Let’s go back to my inner child. What I learned is that my inner child is still carrying deep wounds around money. When I was in sixth grade, my parents were recently divorced and my mom and I had moved from a podunk town in Illinois to Chicago. I was a super shy kid, and even learning how to take public transportation was terrifying.

Money was incredibly tight, as hard as my mom was working, yet I was also going to a shishi all-girls Catholic prep school where all of my classmates weren’t just a little well off, they were loaded. We’re talking living in the John Hancock Center (a massive, and famous, skyscraper downtown) and taking cabs to school every day. Think Eloise living in the Plaza Hotel and you’re on the right track.

I remember my mom and step-dad telling me that I had to walk down the main, busy road from school to our apartment, not any of the less-trafficked side streets because they weren’t safe. But I was so ashamed that my classmates might see me walking into our apartment building (and it’s not like we lived in a derelict craphole, either; it just wasn’t the Hancock), that I chose to walk on the side streets where men would regularly call out inappropriate things to me. So, basically, I would rather risk bodily harm than have my classmates find out where I lived.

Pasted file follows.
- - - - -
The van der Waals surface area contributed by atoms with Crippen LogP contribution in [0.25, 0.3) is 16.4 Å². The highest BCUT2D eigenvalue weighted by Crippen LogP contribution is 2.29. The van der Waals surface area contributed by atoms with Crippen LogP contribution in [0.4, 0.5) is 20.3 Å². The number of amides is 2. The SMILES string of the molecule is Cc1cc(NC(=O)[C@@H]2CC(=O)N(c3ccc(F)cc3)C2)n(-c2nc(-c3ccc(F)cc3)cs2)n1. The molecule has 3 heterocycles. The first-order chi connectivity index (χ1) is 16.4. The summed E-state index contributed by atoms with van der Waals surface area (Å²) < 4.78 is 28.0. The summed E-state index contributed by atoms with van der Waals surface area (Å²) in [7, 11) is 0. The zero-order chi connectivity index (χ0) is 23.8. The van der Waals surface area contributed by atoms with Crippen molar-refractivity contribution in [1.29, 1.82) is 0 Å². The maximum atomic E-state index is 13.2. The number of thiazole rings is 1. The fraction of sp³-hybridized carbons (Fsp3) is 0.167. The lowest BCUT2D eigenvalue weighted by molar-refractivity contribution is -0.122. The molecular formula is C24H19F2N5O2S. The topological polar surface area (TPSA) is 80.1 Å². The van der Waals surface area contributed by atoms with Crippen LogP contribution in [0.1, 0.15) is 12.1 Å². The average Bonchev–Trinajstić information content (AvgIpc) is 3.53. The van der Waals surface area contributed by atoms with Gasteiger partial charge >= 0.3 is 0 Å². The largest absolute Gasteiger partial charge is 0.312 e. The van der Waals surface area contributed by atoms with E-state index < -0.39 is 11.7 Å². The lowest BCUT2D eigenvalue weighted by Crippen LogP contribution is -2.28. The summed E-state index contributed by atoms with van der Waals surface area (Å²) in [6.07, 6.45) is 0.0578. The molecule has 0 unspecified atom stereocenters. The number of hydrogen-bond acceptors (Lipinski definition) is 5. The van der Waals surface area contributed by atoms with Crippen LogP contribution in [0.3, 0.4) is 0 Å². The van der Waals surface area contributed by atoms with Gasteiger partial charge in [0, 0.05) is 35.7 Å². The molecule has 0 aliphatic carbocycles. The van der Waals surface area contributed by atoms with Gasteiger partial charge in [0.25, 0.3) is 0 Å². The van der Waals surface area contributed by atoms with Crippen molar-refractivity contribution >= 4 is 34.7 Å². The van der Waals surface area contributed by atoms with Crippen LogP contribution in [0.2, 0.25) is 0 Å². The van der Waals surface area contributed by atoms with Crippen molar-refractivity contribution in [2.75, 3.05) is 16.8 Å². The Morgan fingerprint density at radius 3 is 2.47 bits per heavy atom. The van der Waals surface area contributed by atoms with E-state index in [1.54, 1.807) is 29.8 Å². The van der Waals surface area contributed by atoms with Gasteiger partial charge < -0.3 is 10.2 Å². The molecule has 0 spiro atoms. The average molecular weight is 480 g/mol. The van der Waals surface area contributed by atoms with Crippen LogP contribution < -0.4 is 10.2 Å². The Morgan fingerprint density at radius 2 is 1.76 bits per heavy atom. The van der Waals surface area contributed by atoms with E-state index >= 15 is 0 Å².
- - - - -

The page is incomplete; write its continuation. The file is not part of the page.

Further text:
That’s intense!

When I listened to my inner child, she was saying this: “If you don’t have money, you’re worthless as a human being. And if people find out that you don’t have money, you’ll be completely ostracized and it will feel worse than death.”

Another interesting piece: One of the habits I’m least proud of is that I tend to judge other people for how they spend their money. Not all the time but enough that it’s noticeable to me. When I looked deeper, I noticed that other people’s spending habits were “making” me feel unsafe. Huh? Talk about illogical.

But in the eyes of my inner child, this made sense. As a kid, I was entirely dependent on other people’s spending habits (my parents’), and their spending habits either helped me feel safe or put me in a state of near panic that I would be ostracized and die a slow and painful social death. Now, to be fair, my mom was incredibly responsible and resourceful with her money; there just wasn’t a lot of it to be responsible and resourceful with, so I learned to associate spending money with fear and instability.